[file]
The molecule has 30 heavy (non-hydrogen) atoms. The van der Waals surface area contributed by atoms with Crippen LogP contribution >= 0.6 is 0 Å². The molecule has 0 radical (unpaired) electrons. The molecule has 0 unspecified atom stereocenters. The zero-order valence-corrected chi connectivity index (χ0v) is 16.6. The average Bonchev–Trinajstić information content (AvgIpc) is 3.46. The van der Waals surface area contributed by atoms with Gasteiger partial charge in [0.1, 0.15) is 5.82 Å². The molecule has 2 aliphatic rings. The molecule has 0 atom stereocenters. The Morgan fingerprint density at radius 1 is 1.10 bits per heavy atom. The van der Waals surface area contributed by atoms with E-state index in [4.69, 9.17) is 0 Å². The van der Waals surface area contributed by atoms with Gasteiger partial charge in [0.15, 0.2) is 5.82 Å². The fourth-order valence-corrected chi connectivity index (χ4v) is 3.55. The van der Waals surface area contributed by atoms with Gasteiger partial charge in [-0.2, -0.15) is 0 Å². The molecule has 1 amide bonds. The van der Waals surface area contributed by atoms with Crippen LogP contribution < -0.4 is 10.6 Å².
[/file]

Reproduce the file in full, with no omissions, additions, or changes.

The molecule has 30 heavy (non-hydrogen) atoms. The van der Waals surface area contributed by atoms with Crippen LogP contribution >= 0.6 is 0 Å². The molecule has 0 radical (unpaired) electrons. The molecule has 0 unspecified atom stereocenters. The zero-order valence-corrected chi connectivity index (χ0v) is 16.6. The average Bonchev–Trinajstić information content (AvgIpc) is 3.46. The van der Waals surface area contributed by atoms with Gasteiger partial charge in [0.1, 0.15) is 5.82 Å². The molecule has 2 aliphatic rings. The molecule has 0 atom stereocenters. The Morgan fingerprint density at radius 1 is 1.10 bits per heavy atom. The van der Waals surface area contributed by atoms with E-state index in [4.69, 9.17) is 0 Å². The van der Waals surface area contributed by atoms with Gasteiger partial charge in [0.15, 0.2) is 5.82 Å². The fourth-order valence-corrected chi connectivity index (χ4v) is 3.55. The van der Waals surface area contributed by atoms with Gasteiger partial charge in [-0.2, -0.15) is 0 Å². The molecule has 1 amide bonds. The van der Waals surface area contributed by atoms with Crippen LogP contribution < -0.4 is 10.6 Å².